“Bernadette, that’s okay, she doesn’t want to play with Jackie.”

“I’m sorry, Sheila, I thought you’d want me to distract her,” Bernadette said as her smile briefly faltered before an invisible force swooped the corners of her mouth back up. “With Teddy being irritated, and all. Keep them both safe.”

“No, no, I know,” Sheila said as she brushed a strand of her straight, dark, brown hair behind her left ear and glanced at her phone screen. No reply from her husband.

Silence filled the air for the next three and a half minutes before Bernadette jumped up, her face stricken with shame and fear. “I’ll be back,” she announced.

Glad to finally have Nina to herself, Sheila waited an hour to check her phone. When she did, her husband had finally replied: Steven was selling weed. Busted at school. I need to check on him. Be home late.”

This story is based on Aesop’s “The Young Crab and His Mother”

Rest In Turmoil, Stan

January 15, 2016

He never cared, and he never will. That’s the worst part of it.

I’m a few days late with my reaction to Stan Kroenke’s pillage of and departure from St. Louis. This week has been busier than I imagined any syllabus week could be. Plus, as huge of a sports fan as I am, the Rams lost me over the past three years. Of course, that was Kroenke’s vicious design all along: be so complacent that St. Louisans stop caring so he could play a pity card that would buy him a new home in Los Angeles. But despite my relative ambivalence, I’m livid nonetheless for the way Kroenke hustled his town and held us hostage at the cost of at least $500 million from taxpayers that the affluent County was exempt from and that City residents never were given the liberty to vote on.

My allegiance grew thin, but still. Fuck you, Stan. Fuck you.

I say all of this as someone acutely aware of St. Louis’s shortcomings. Yes, it’s probably fair at this point to speculate that we might be on our way to becoming the next Detroit. Our city’s public education is a disgusting excuse for a guaranteed service; its roads are potholed and traffic lights obtrusive; its poverty levels are terrifying (over 40% of children in St. Louis City live below the poverty line); the absurd Great Divorce between City and County some 140 years ago continues to hinder the entire metropolitan area; and population trends haven’t been wonderful. All of these issues won’t be fixed with money, but it wouldn’t hurt to allocate some of that $500 million that was on the table for a stadium for a billionaire that would be used 10 times every year. If I had to guess, though, odds aren’t high that any of that will happen. St. Louis has grown too comfortable being stagnant.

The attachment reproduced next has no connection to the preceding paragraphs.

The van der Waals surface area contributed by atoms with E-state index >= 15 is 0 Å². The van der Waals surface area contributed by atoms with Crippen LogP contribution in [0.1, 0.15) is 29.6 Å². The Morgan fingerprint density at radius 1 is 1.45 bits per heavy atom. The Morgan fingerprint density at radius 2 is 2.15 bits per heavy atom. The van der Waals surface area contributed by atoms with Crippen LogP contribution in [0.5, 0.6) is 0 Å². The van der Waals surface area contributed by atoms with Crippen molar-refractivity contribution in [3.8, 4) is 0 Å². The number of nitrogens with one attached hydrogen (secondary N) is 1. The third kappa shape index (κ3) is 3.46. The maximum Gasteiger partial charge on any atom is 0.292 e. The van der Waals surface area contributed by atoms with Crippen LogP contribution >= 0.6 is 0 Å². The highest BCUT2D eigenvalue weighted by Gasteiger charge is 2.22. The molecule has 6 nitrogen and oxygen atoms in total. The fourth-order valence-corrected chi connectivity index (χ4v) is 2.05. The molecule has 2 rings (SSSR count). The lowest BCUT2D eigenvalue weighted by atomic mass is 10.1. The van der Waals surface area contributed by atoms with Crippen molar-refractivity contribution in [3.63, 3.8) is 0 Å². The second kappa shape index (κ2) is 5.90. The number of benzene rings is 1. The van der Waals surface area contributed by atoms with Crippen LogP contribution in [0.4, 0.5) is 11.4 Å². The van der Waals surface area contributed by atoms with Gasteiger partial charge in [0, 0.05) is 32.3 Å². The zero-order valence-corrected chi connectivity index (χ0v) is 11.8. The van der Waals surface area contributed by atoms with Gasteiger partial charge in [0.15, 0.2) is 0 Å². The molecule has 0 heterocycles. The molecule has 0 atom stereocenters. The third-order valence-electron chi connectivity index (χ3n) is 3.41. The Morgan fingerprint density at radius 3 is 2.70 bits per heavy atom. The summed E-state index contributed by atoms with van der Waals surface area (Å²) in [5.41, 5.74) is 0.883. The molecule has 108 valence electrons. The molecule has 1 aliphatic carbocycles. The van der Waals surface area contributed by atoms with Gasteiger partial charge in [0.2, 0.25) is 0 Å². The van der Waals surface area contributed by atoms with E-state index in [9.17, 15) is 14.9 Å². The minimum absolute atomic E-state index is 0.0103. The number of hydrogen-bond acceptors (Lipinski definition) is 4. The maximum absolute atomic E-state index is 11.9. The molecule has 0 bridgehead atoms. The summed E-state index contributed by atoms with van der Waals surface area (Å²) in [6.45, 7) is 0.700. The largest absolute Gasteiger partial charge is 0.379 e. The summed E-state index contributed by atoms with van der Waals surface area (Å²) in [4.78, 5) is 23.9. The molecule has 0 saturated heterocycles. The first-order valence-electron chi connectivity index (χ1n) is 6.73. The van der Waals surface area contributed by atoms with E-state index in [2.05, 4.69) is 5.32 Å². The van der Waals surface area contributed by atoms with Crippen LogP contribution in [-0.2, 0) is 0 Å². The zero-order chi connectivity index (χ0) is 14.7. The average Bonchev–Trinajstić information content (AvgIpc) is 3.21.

In high school I wanted to move away for college. I love my hometown, but I felt I needed to get away. When financial reasons prodded me to SLU, I fell in love with this university. When I spent four months in Galway Ireland, a city I loved but would never live in again, I couldn’t wait to return home to my richly imperfect city. But I’m again ready to leave here for a bigger city, such as Chicago. After I graduate, I honestly hope I’m getting out of here. So, Stan, I understand that St. Louis isn’t the most desirable city, and it would be ignorant to pretend economic opportunities are greater here. But I’m not going to wipe my ass with St. Louis on my way out. Even if I married into the Walton family like he did, I wouldn’t ever dream of supplanting a team that so many people are so deeply connected to and tearing out a part of the city’s heart. It’s despicable.

The saddest part is that there’s no way he cares.

He knows exactly what he did. He’s far too intelligent not to. People are calling for his head here in St. Louis so they can rip off his toupee and send Robert Quinn after him. But he’ll simply never care that he gave St. Louis two losing options and painted himself as a pariah. It’s all a part of the disgusting game of unchecked greed. We want to spit on his mustache and hold his toupee high above his head as he flails below for it, irritated like a third grader whose babysitter holds his juice box out of reach. But to those in his circle, he just did something amazing. He has a few fans, I guess.

So go enjoy the LA Rams, Stan. You won’t be able to see St. Louis from your owner’s suite in Inglewood, but we’ll be holding our middle fingers high at you forever. I wish you cared that we all hate you so much, but you proved already that you aren’t a regular human. As a conniving and perpetual liar, you took no issue using the 2.8 million citizens of this metropolitan area as tools to help you not only escape, but also leave us with two fewer sports teams than Detroit and one fewer than Cleveland. If the Rams somehow ever win more than 8 games again, I’m not sure you’ll feel the joy that comes with winning. I don’t think you can feel at all, you son of a bitch. You’ll never understand, and that’s the very worst part about you.

And for that, I actually am sorry.


“The Hands That Thieve” — Streetlight Manifesto

“If you want to know what a man’s like, take a good look at how he treats his inferiors, not his equals.” – Sirius Black (And by inferiors in reference to Kroenke I mean financially inferior because in no world is he superior to anyone I know in any other way.)